The success at Visteon will no doubt give a boost to the 'Fight for the Right to Work' conference, planned for 13 June in London. The Visteon occupiers have helped initiate the conference, which is also supported by the occupying workers who recently ended their action at Waterford Glass in Ireland.
It is hoped union branches, stewards' committees and students' groups across the country will support the conference and mobilise for it. While it isn't yet clear what will emerge from the event, it seems obvious that it will become more than just a 'talking shop'. There is a growing appetite for action over jobs and the conference will need to find ways of tapping into this. There will no doubt be strong calls for permanent networks and increased co-ordination, presumably around the event's slogan: Fight for the right to work.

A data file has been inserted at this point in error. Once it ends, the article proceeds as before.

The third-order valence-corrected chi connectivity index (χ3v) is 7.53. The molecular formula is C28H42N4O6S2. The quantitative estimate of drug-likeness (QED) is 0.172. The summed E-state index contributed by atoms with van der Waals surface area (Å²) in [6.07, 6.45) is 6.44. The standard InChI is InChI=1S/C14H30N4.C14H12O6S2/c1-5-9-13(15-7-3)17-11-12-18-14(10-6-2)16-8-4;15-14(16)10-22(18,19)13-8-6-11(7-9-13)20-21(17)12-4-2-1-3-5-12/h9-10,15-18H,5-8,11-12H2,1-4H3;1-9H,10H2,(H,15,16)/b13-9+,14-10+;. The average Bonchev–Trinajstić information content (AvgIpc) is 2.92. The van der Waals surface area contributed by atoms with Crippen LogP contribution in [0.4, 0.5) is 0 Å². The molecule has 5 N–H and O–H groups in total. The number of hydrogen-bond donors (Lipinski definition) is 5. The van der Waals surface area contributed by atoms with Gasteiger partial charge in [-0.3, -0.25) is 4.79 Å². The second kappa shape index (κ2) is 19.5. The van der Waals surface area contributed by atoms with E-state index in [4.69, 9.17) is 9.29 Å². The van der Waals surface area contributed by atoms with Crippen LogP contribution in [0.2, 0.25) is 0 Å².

According to the invitation to supporters I've seen, it will include focusing on how to 'involve the unemployed, particularly the young unemployed, in the battle for jobs and against redundancies'. This sounds promising: the numbers of young unemployed grow by the day, and they have the potential to mobilise on the streets in big numbers.
If we can deliver on this potential, and also link it up with a fightback in the workplaces and the new activism and militancy on campuses across the country (principally over Gaza and war, but capable of spilling over into other areas), we could see a decisive shift in resistance against the impact of capitalism's crisis.